On January 17, 2020, President Donald Trump pointed to the gun control situation in Virginia, noting that it proves once more the Democrats "will take your guns" if voted into office.
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House Democrats Release Documents Corroborating Lev Parnas' Claims He Worked With Devin Nunes Aide
House Democrats released a fresh batch of evidence for the Trump impeachment trial Friday, highlighted by text messages between Rudy Giuliani associate Lev Parnas and an aide to Rep. Devin Nunes (R-Calif.).
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Republicans trying to ignore the many things we've learned since Trump was impeached
The big news closing the week was the unveiling of President Donald Trump's impeachment defense team and the release of more documents related to Lev Parnas, the indicted associate of Rudy Giuliani. And we'll have more on that in a moment.
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Musk's SpaceX to simulate rocket failure in final astronaut capsule test
Elon Musk's SpaceX is gearing up to destroy one of its own rockets on Saturday to test a crucial emergency abort system on an unmanned astronaut capsule, the company's final milestone test before flying NASA astronauts from U.S. soil.
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New Jeffrey Epstein accuser says he molested her at 13, told her to wear children’s underwear
A woman claiming she was Jeffrey Epstein’s “first-known victim” says she was sexually abused by the now-dead pedophile — who called himself her “Godfather” — when she was 13 years old. Jane Doe met Epstein and his friend, Ghislaine Maxwell, in the summer of 1994 at Michigan’s Interlochen Arts Camp, where she was in voice...
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Eric Trump: Reports that Joe's brother 'leveraged' family name show 'the Bidens are a business'
Reports that Joe Biden's brother "leveraged" the family name for personal gain, coming months after similar allegations against the former vice president's son Hunter, are proof the famous Delaware family is "a business," Eric Trump said Friday.
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4 killed, 1 wounded in Utah shooting
Four people were shot to death in a residence in Grantsville, Utah, Friday night, according to police.
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Hernandez: Damaged by its scandals, MLB faces an even bigger threat that it can't control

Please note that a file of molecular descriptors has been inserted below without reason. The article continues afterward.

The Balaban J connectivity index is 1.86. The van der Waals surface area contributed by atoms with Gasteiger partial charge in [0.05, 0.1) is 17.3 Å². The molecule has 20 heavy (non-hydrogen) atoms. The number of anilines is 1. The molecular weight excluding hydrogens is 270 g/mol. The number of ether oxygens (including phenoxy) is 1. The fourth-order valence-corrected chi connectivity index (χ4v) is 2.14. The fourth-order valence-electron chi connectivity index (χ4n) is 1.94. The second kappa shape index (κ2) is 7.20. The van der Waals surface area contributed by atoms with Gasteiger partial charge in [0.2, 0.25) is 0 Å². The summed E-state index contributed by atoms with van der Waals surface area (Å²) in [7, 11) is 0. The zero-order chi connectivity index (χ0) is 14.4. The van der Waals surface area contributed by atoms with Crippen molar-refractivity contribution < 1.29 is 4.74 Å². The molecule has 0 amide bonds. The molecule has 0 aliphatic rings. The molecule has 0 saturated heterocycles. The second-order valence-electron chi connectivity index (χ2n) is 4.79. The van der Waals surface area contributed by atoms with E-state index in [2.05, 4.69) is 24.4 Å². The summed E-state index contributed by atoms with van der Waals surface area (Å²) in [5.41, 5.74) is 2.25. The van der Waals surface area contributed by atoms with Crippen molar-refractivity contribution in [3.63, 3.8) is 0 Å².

From the sublime to the ridiculous: MLB commissioner is releasing official denials of unsubstantiated allegations started by unverified social media accounts.
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'90 Day Fiancé' star faces charges of abusing his ex
Relationships are complicated, especially under the glare of cameras. Not to mention felony charges.        
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Rangers look like ‘different’ team with deadline decisions looming
David Quinn looked directly at a few members of the media who have followed his Rangers all season, and the coach succinctly made his point. “You guys have watched — we do look different, right?” he said. “We do look different.” This was immediately after Quinn’s club beat the Islanders for a second straight time,...
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Holman Jenkins: The Comey coverup unravels
Even Adam Schiff has acknowledged that James Comey’s actions in 2016 may represent the most important and significant Russian influence on the election.
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Yang's wife, Evelyn, says she was sexually assaulted by her doctor during pregnancy
Presidential candidate Andrew Yang’s wife, Evelyn Yang, claims she was sexually assaulted by her OBGYN while she was pregnant with her first son
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Four teachers sue Delta Air Lines over California fuel dump
At a news conference, the teachers described the fuel as drizzling down like raindrops with "overwhelming" fumes.
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Lemon: African Americans won't vote for 'both sides' party